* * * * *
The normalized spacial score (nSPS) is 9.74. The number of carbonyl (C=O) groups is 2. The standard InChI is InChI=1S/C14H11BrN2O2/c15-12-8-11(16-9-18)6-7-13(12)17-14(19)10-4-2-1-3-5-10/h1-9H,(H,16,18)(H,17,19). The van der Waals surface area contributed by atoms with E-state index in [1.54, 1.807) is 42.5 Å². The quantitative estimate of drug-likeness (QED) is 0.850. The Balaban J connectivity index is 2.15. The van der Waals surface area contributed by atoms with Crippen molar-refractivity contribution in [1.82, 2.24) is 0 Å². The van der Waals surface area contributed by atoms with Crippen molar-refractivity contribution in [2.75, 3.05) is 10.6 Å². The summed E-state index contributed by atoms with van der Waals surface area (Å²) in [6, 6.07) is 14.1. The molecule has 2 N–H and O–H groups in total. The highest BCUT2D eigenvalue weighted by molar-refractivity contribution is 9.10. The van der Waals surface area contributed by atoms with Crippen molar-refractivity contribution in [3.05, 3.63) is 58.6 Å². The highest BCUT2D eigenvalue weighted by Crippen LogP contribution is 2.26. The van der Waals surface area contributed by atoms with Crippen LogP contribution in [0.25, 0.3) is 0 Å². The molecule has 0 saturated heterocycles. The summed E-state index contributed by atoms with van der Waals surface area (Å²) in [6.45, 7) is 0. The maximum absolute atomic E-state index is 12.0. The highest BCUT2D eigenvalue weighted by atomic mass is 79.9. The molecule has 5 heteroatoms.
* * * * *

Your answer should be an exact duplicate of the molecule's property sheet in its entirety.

The normalized spacial score (nSPS) is 9.74. The number of carbonyl (C=O) groups is 2. The standard InChI is InChI=1S/C14H11BrN2O2/c15-12-8-11(16-9-18)6-7-13(12)17-14(19)10-4-2-1-3-5-10/h1-9H,(H,16,18)(H,17,19). The van der Waals surface area contributed by atoms with E-state index in [1.54, 1.807) is 42.5 Å². The quantitative estimate of drug-likeness (QED) is 0.850. The Balaban J connectivity index is 2.15. The van der Waals surface area contributed by atoms with Crippen molar-refractivity contribution in [1.82, 2.24) is 0 Å². The van der Waals surface area contributed by atoms with Crippen molar-refractivity contribution in [2.75, 3.05) is 10.6 Å². The summed E-state index contributed by atoms with van der Waals surface area (Å²) in [6, 6.07) is 14.1. The molecule has 2 N–H and O–H groups in total. The highest BCUT2D eigenvalue weighted by molar-refractivity contribution is 9.10. The van der Waals surface area contributed by atoms with Crippen molar-refractivity contribution in [3.05, 3.63) is 58.6 Å². The highest BCUT2D eigenvalue weighted by Crippen LogP contribution is 2.26. The van der Waals surface area contributed by atoms with Crippen LogP contribution in [0.25, 0.3) is 0 Å². The molecule has 0 saturated heterocycles. The summed E-state index contributed by atoms with van der Waals surface area (Å²) in [6.45, 7) is 0. The maximum absolute atomic E-state index is 12.0. The highest BCUT2D eigenvalue weighted by atomic mass is 79.9. The molecule has 5 heteroatoms.